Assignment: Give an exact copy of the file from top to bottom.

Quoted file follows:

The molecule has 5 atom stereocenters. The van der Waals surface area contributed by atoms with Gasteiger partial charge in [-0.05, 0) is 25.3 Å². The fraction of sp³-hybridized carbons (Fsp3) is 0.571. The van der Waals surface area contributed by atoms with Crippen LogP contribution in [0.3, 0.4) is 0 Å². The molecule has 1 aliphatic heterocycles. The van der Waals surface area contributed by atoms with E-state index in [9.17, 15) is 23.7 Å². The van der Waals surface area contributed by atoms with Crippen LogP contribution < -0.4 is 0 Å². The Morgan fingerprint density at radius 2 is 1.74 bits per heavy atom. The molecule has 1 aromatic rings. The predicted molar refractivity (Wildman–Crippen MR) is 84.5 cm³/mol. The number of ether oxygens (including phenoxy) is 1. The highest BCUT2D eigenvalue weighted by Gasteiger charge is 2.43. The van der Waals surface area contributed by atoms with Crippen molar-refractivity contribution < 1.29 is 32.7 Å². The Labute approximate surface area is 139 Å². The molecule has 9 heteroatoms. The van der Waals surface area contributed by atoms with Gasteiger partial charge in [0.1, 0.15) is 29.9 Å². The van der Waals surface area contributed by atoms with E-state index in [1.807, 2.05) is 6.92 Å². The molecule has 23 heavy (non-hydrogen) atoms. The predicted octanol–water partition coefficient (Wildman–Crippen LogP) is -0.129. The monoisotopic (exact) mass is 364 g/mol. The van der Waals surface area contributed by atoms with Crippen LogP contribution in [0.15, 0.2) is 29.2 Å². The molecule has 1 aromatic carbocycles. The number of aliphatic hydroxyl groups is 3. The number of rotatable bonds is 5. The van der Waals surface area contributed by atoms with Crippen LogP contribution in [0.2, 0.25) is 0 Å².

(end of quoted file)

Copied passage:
The molecule has 5 atom stereocenters. The van der Waals surface area contributed by atoms with Gasteiger partial charge in [-0.05, 0) is 25.3 Å². The fraction of sp³-hybridized carbons (Fsp3) is 0.571. The van der Waals surface area contributed by atoms with Crippen LogP contribution in [0.3, 0.4) is 0 Å². The molecule has 1 aliphatic heterocycles. The van der Waals surface area contributed by atoms with E-state index in [9.17, 15) is 23.7 Å². The van der Waals surface area contributed by atoms with Crippen LogP contribution < -0.4 is 0 Å². The Morgan fingerprint density at radius 2 is 1.74 bits per heavy atom. The molecule has 1 aromatic rings. The predicted molar refractivity (Wildman–Crippen MR) is 84.5 cm³/mol. The number of ether oxygens (including phenoxy) is 1. The highest BCUT2D eigenvalue weighted by Gasteiger charge is 2.43. The van der Waals surface area contributed by atoms with Crippen molar-refractivity contribution < 1.29 is 32.7 Å². The Labute approximate surface area is 139 Å². The molecule has 9 heteroatoms. The van der Waals surface area contributed by atoms with Gasteiger partial charge in [0.1, 0.15) is 29.9 Å². The van der Waals surface area contributed by atoms with E-state index in [1.807, 2.05) is 6.92 Å². The molecule has 23 heavy (non-hydrogen) atoms. The predicted octanol–water partition coefficient (Wildman–Crippen LogP) is -0.129. The monoisotopic (exact) mass is 364 g/mol. The van der Waals surface area contributed by atoms with Crippen LogP contribution in [0.15, 0.2) is 29.2 Å². The molecule has 1 aromatic carbocycles. The number of aliphatic hydroxyl groups is 3. The number of rotatable bonds is 5. The van der Waals surface area contributed by atoms with Crippen LogP contribution in [0.2, 0.25) is 0 Å².